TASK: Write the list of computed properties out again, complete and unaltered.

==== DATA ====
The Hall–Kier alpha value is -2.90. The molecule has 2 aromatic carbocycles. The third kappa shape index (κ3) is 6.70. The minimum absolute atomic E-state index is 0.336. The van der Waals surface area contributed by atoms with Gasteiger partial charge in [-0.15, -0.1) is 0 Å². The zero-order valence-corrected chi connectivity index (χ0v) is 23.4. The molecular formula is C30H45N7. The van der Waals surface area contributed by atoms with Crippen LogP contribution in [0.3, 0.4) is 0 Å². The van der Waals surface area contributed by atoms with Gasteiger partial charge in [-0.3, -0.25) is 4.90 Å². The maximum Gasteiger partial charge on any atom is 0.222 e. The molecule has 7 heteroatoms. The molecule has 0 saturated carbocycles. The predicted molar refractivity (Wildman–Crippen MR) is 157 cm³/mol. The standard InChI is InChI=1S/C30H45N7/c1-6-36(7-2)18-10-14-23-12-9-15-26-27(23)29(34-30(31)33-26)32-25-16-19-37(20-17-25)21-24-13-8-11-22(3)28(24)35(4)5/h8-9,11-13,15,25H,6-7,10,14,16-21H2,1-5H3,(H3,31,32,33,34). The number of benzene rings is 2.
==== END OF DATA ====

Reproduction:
The Hall–Kier alpha value is -2.90. The molecule has 2 aromatic carbocycles. The third kappa shape index (κ3) is 6.70. The minimum absolute atomic E-state index is 0.336. The van der Waals surface area contributed by atoms with Gasteiger partial charge in [-0.15, -0.1) is 0 Å². The zero-order valence-corrected chi connectivity index (χ0v) is 23.4. The molecular formula is C30H45N7. The van der Waals surface area contributed by atoms with Crippen LogP contribution in [0.3, 0.4) is 0 Å². The van der Waals surface area contributed by atoms with Gasteiger partial charge in [-0.3, -0.25) is 4.90 Å². The maximum Gasteiger partial charge on any atom is 0.222 e. The molecule has 7 heteroatoms. The molecule has 0 saturated carbocycles. The predicted molar refractivity (Wildman–Crippen MR) is 157 cm³/mol. The standard InChI is InChI=1S/C30H45N7/c1-6-36(7-2)18-10-14-23-12-9-15-26-27(23)29(34-30(31)33-26)32-25-16-19-37(20-17-25)21-24-13-8-11-22(3)28(24)35(4)5/h8-9,11-13,15,25H,6-7,10,14,16-21H2,1-5H3,(H3,31,32,33,34). The number of benzene rings is 2.